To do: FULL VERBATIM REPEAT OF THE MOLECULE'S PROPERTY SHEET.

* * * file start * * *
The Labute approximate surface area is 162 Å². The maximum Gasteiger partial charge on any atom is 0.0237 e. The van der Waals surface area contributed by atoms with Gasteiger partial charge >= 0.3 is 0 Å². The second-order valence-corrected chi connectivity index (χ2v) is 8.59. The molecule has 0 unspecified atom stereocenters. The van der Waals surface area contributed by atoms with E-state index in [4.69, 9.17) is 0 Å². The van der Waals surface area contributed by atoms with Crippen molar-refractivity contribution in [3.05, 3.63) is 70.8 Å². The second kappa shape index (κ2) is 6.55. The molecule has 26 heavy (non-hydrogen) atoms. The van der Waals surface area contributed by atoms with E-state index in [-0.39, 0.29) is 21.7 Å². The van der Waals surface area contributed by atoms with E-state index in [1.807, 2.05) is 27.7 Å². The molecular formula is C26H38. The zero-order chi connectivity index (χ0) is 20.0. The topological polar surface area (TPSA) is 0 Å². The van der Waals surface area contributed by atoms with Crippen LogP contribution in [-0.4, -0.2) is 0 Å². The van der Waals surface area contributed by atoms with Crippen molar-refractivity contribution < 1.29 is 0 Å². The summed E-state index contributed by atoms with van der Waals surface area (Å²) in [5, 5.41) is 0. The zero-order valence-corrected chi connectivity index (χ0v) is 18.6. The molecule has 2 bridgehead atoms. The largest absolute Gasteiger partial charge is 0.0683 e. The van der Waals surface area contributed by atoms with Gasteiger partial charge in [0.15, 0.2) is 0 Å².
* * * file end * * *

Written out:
The Labute approximate surface area is 162 Å². The maximum Gasteiger partial charge on any atom is 0.0237 e. The van der Waals surface area contributed by atoms with Gasteiger partial charge >= 0.3 is 0 Å². The second-order valence-corrected chi connectivity index (χ2v) is 8.59. The molecule has 0 unspecified atom stereocenters. The van der Waals surface area contributed by atoms with E-state index in [4.69, 9.17) is 0 Å². The van der Waals surface area contributed by atoms with Crippen molar-refractivity contribution in [3.05, 3.63) is 70.8 Å². The second kappa shape index (κ2) is 6.55. The molecule has 26 heavy (non-hydrogen) atoms. The van der Waals surface area contributed by atoms with E-state index in [-0.39, 0.29) is 21.7 Å². The van der Waals surface area contributed by atoms with E-state index in [1.807, 2.05) is 27.7 Å². The molecular formula is C26H38. The zero-order chi connectivity index (χ0) is 20.0. The topological polar surface area (TPSA) is 0 Å². The van der Waals surface area contributed by atoms with Crippen LogP contribution in [-0.4, -0.2) is 0 Å². The van der Waals surface area contributed by atoms with Crippen molar-refractivity contribution < 1.29 is 0 Å². The summed E-state index contributed by atoms with van der Waals surface area (Å²) in [5, 5.41) is 0. The zero-order valence-corrected chi connectivity index (χ0v) is 18.6. The molecule has 2 bridgehead atoms. The largest absolute Gasteiger partial charge is 0.0683 e. The van der Waals surface area contributed by atoms with Gasteiger partial charge in [0.15, 0.2) is 0 Å².